Solomon fell into idolatry near the end of his life, but his earlier faithfulness and care in the little things provided God’s people with a treasure of wisdom that transcends the ages. “God gave Solomon wisdom and understanding beyond measure,” and Solomon faithfully used this gift as he paid attention to the details of the created order—the strength and majesty of Lebanon’s cedars; the behavior of beasts, birds, reptiles, and fish (1 Kings 4:29–34). He was faithful to look for the little ways in which all of these things show wisdom even for human beings, and the fruit of his labors is found in the book of Proverbs. Many of the biblical proverbs are based on analogies drawn with the natural world (e.g., Prov. 6:6–11; 27:18).
Speaking of the book of Proverbs, its very existence testifies to the impact of being faithful in the little things. The book of Proverbs seems to present itself as a tool for teaching young men and women wisdom and the fear of the Lord (1:7–8). Since it was assembled under the inspiration of the Holy Spirit many centuries ago, the book of Proverbs has been used by God’s people to equip their children and even adults to serve our Creator. We do not read about every man and woman in the history of the covenant community who has been devoted to the little details in Proverbs. Yet, like the commandments given through Moses, the biblical proverbs have been impressed upon people day by day, week by week, month by month, year by year (see Deut. 6:4–9). The power that has come from being faithful in the little moments to teach these “little” proverbs is incalculable. We dare not overlook what parents and church leaders can accomplish in sustaining and maturing God’s people through teaching the little nuggets of wisdom found in God’s Word, including in the book of Proverbs.
Many examples of faithfulness in the small things in Scripture have to do with hospitality. In the ancient cultures that first received the Scriptures, hospitality was such a given that we can count it as a little thing. In other words, people were expected to be hospitable even to strangers, but especially to the servants of the Lord. Even though caring for guests takes effort, it was a “little thing,” an everyday expectation woven into society, something not out of the ordinary. During the era of the kings of Israel and Judah, we have two notable instances of faithful hospitality. The widow of Zarephath fed the prophet Elijah with the little food she had remaining, and the Shunammite woman made a room in which Elisha could lodge when he was in town (1 Kings 17:8–16; 2 Kings 4:8–17). These women faithfully served God’s prophets in the “little work” of hospitality and in all of the ordinary things that go with it—making the bed, preparing a meal, and so on. Their faithfulness in the small things sustained the prophets in their vital work. Who can estimate the amount of good that the hospitality of God’s people has produced throughout church history when preachers, missionaries, and others have found the saints hospitable in times of need?
God has always expected His people to give testimony to the work and glory of the Lord of Israel. That is at least part of what it means for the children of God to be a “kingdom of priests” (Ex. 19:6; Ps. 71:17; Matt. 28:18–20; 1 Peter 2:9). This, too, can be considered a little thing. Many full-time missionaries have a specific calling to make this witness bearing their life’s work and to go to out-of-the-way places to accomplish it. Most of us, on the other hand, must bear witness in the course of everyday, ordinary life. Much as we teach our children the commandments of God during the small moments of normal life, so also we must bear witness to the Lord at those times. In the days of Elisha, when the Syrian general Naaman contracted leprosy, an unnamed Israelite servant girl in Naaman’s household bore witness to the God of Israel and His word through His prophet. This testimony during her ordinary duties, her faithfulness to bear witness to God in the little things, bore fruit in Naaman’s conversion (2 Kings 5:1–19).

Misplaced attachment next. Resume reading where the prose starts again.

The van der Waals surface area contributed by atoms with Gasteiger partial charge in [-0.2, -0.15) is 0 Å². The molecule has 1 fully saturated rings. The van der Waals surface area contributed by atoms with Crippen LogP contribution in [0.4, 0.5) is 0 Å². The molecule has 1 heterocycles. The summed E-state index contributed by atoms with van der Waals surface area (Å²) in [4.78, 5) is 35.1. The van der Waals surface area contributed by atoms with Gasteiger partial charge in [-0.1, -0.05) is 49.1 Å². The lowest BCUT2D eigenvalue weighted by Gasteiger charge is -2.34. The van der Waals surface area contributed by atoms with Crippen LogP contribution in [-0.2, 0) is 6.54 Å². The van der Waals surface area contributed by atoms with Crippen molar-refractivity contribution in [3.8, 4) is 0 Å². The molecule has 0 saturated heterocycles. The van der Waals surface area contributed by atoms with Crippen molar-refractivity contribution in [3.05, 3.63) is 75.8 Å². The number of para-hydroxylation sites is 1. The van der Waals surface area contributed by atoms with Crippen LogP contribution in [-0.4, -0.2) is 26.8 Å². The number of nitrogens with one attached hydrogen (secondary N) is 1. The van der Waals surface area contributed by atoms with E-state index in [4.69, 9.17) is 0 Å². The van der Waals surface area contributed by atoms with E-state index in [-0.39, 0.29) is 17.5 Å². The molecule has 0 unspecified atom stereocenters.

Centuries later, King Josiah of Judah “did what was right in the eyes of the LORD and walked in all the way of David his father, and he did not turn aside to the right or to the left” (22:1–2). In other words, Josiah was faithful to the law in all matters, even in the little things. He did not overlook the “minor commandments.” And in his day, Judah experienced a brief revival and a reprieve from the wrath of God (22:3–23:25). After Josiah’s death, the kings of Judah returned to unfaithfulness in things both large and small, and the people of God suffered the curse of exile.
Finally, before we move on to the exile, consider Baruch, the faithful scribe who served the prophet Jeremiah. Baruch paid attention to the little things when he did his work, taking care to record every jot and tittle Jeremiah dictated to him. At times, this work seemed fruitless. For example, the wicked king Jehoiakim burned the scroll Baruch produced when he heard of the divine judgment prophesied against him. How do you think Baruch felt when he saw his careful work go up in flames? The Bible does not tell us, but Baruch was a human being just like the rest of us. No doubt he felt discouraged, perhaps even asking himself, “What is the point of all this care if my work is going to be burned up?” Yet, when Baruch was told to produce a new scroll with the same words and some additional ones, he did the job. He paid attention to the little things again, taking down every word God revealed through Jeremiah, not lifting his pen until the scroll was completed. Because Baruch was faithful in the little things and paid attention to the details in his work, we have the book of Jeremiah to edify us today (Jer. 36).